Okay. So those look pretty great now. I did all four. I love them. They look good. Somewhere I'm gonna pay attention to is this area right inside here. This is along where the rotor's gonna be riding and your pads, of course, are gonna squeeze up against that rotor. If this has a whole bunch of crud in there, it's potential that it could get on your rotor and in between the pads and the rotor, affecting your braking. So just go ahead and clean that out. A lot of brake dust in there. Let's move along to these tins. Just go ahead and use your brush. Generally speaking, these aren't necessarily gonna come super clean. I mean, they've got a lot of extra little doodads on there. They're gonna catch on your brush. But as long as you don't have anything on there, that's gonna prevent your pad from moving like it should, because it does have to slide in and out a little bit. You're pretty much doing all right.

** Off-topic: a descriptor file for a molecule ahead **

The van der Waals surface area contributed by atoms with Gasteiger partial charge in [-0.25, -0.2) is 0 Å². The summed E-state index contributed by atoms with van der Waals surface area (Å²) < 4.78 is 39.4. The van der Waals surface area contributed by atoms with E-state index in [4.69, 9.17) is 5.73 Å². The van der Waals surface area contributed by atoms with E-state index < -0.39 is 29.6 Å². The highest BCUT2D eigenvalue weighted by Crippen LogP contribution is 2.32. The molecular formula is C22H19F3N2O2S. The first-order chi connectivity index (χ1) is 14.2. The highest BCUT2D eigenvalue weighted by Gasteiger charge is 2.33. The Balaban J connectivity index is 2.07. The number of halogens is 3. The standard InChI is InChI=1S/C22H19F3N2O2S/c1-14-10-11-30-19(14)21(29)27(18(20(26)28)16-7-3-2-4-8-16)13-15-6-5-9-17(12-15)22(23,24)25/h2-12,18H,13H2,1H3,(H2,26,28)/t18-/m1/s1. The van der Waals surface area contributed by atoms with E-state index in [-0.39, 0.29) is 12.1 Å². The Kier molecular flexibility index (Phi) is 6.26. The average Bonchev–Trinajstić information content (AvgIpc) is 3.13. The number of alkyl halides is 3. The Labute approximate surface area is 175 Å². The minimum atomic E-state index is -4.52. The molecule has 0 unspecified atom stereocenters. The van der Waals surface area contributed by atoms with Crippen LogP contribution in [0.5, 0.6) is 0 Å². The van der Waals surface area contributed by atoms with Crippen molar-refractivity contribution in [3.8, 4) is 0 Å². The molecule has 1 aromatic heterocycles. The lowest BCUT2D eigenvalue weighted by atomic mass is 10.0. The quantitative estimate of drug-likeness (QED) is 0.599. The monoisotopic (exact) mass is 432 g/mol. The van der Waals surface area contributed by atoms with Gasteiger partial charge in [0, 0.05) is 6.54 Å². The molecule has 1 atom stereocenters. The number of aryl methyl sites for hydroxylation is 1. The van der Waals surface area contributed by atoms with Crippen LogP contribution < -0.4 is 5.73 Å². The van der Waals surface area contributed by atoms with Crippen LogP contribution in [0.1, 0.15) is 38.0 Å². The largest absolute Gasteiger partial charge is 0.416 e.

So assuming you did the front side and it looks pretty good, you don't obviously have to do up here so much. If you wanna make it look pretty, well, good for you. You come along to the backside. This is the area where it's gonna be going up against the bracket. So it's another area that you need to make sure it doesn't have any raised areas, or edges, or anything like that. We got our little prongs on the forward side. This one looks great. Do the same to all your tins. So now we're gonna make sure we clean up these caliper sliders. Overall, you should be able to clean them right down with a real nice clean rag. Just get off all that extra gunk and grease and stuff. Last thing you want is anything to contaminate the new lube that you're gonna be putting in there. That looks pretty great. If you noticed on your caliper slider pin that you have a lot of rot and rust and maybe there's like pitting and stuff, you might wanna take it to a wire wheel and just clean it up, but this one feels nice and smooth even though it's a little bit discolored.